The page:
December 15th, 2008
My email pal Ian Sanders and I are running simultaneous interviews with each other this week on how men and women approach the self-employed life differently and what we can learn from each other. Ian owns a creative agency in London and is author of LEAP! Ditch Your Job, Start Your Own Business & Set Yourself Free and Juggle! Rethink Work, Reclaim Your Life. He’s also a dad to two toddlers. Part 1 of my interview with Ian follows; part 2 headed your way tomorrow. You can read Ian’s interview with me on his blog.
Q. Do you think men and women are driven by different factors in business?
A. Essentially I think men and women are both driven by being enterprising; they may have different approaches but they want the same goal: success.
Q. What do you think self-employed women can learn from men?
A. As soon as we start talking about gender differences we are of course generalising! With that caveat, I would say women can learn something about having guts to “just do it,” which sometimes men posses to a greater extent. Having that self-belief to be bold. I think women are better team players than men, so when they are working for themselves it can be tougher if they are not part of a team.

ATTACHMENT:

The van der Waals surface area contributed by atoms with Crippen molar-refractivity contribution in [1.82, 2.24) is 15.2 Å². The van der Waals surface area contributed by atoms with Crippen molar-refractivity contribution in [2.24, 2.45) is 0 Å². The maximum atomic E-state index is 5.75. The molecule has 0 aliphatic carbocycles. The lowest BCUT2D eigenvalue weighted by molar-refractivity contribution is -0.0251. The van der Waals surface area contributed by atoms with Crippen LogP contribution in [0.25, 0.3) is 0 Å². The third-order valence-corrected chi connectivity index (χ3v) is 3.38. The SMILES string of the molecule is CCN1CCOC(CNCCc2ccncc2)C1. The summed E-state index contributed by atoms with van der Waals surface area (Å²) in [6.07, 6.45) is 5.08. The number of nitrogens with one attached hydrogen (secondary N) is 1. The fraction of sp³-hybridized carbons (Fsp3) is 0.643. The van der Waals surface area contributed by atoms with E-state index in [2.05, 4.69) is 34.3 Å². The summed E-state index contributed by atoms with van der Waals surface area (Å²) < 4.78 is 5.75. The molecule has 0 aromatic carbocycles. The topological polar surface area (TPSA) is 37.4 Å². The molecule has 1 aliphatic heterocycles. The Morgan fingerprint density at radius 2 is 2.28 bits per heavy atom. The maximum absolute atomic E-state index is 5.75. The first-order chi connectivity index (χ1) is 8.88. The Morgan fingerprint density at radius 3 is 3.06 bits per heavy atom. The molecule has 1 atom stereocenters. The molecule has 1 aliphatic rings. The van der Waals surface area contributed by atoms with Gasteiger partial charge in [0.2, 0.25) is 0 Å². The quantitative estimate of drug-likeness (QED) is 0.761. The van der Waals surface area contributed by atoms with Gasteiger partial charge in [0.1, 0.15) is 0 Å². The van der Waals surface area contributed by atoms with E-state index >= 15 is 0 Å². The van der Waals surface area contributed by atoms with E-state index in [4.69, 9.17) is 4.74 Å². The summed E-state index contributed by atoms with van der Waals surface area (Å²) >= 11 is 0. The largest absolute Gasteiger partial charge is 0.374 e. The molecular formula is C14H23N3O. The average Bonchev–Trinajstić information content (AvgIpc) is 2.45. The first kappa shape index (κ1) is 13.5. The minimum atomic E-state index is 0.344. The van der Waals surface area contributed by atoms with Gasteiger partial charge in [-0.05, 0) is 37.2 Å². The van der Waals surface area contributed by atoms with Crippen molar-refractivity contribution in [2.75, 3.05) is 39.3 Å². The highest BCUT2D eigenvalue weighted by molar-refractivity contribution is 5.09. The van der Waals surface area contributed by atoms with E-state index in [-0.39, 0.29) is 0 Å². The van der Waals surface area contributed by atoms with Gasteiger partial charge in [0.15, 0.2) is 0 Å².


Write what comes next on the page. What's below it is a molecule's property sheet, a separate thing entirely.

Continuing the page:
Q. What do you think self-employed men can learn from women?
A. Self-employed men can learn a few things from women, as I think women can be more adept at juggling a mixed portfolio and have the bandwidth to handle the varied tasks. Men are better at one thing at a time (apart from me of course!). I think blokes can be good at going out and winning business but sometimes lack the ability to simultaneously be across everything, the trivial and the detail. Women can also be better team players – personally, I find working relationships with women co-workers can be more stimulating and fruitful than with men.
Q. Do you think either men or women are better (in general) at separating work and play and keeping a balance between the two?
A. I think men are better at separating work and play; women are used to mixing it all up. Incidentally I think that mixing it all up is the way forward, and I’m no good at separation.
Q. What is your single most important survival tip for freelancers and people making the leap to self-employment?
A. My single most important survival tip is Focus. Focus on building revenues; focus on one area of business at a time, then diversify and build once you have foundations in place; focus on delivery of a project. Because a project not executed is just an idea.